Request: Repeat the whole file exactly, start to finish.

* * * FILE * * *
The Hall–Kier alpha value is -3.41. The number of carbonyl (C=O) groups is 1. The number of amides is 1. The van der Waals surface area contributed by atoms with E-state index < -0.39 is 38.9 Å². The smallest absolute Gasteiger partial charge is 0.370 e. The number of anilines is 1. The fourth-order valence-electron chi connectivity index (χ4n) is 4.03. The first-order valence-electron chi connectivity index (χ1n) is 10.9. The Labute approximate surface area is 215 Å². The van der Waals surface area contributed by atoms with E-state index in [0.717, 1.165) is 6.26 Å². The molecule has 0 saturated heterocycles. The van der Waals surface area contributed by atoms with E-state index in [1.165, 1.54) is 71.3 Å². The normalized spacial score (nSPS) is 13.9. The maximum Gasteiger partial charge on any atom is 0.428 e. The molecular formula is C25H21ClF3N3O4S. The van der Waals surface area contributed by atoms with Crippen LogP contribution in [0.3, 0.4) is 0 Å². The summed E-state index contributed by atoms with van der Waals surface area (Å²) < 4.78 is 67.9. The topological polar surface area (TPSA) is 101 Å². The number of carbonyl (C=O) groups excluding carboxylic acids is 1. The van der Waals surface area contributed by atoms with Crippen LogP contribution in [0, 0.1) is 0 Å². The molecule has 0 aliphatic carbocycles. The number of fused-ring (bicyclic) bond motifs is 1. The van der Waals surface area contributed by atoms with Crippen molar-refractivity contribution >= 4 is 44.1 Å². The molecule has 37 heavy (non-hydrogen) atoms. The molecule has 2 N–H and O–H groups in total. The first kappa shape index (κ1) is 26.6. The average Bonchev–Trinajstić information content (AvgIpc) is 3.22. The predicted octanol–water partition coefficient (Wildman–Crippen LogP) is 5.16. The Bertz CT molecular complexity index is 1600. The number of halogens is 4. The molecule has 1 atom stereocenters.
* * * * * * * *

The Hall–Kier alpha value is -3.41. The number of carbonyl (C=O) groups is 1. The number of amides is 1. The van der Waals surface area contributed by atoms with E-state index < -0.39 is 38.9 Å². The smallest absolute Gasteiger partial charge is 0.370 e. The number of anilines is 1. The fourth-order valence-electron chi connectivity index (χ4n) is 4.03. The first-order valence-electron chi connectivity index (χ1n) is 10.9. The Labute approximate surface area is 215 Å². The van der Waals surface area contributed by atoms with E-state index in [0.717, 1.165) is 6.26 Å². The molecule has 0 saturated heterocycles. The van der Waals surface area contributed by atoms with E-state index in [1.165, 1.54) is 71.3 Å². The normalized spacial score (nSPS) is 13.9. The maximum Gasteiger partial charge on any atom is 0.428 e. The molecular formula is C25H21ClF3N3O4S. The van der Waals surface area contributed by atoms with Crippen LogP contribution in [0.3, 0.4) is 0 Å². The summed E-state index contributed by atoms with van der Waals surface area (Å²) < 4.78 is 67.9. The topological polar surface area (TPSA) is 101 Å². The number of carbonyl (C=O) groups excluding carboxylic acids is 1. The van der Waals surface area contributed by atoms with Crippen LogP contribution in [0, 0.1) is 0 Å². The molecule has 0 aliphatic carbocycles. The number of fused-ring (bicyclic) bond motifs is 1. The van der Waals surface area contributed by atoms with Crippen molar-refractivity contribution >= 4 is 44.1 Å². The molecule has 37 heavy (non-hydrogen) atoms. The molecule has 2 N–H and O–H groups in total. The first kappa shape index (κ1) is 26.6. The average Bonchev–Trinajstić information content (AvgIpc) is 3.22. The predicted octanol–water partition coefficient (Wildman–Crippen LogP) is 5.16. The Bertz CT molecular complexity index is 1600. The number of halogens is 4. The molecule has 1 atom stereocenters.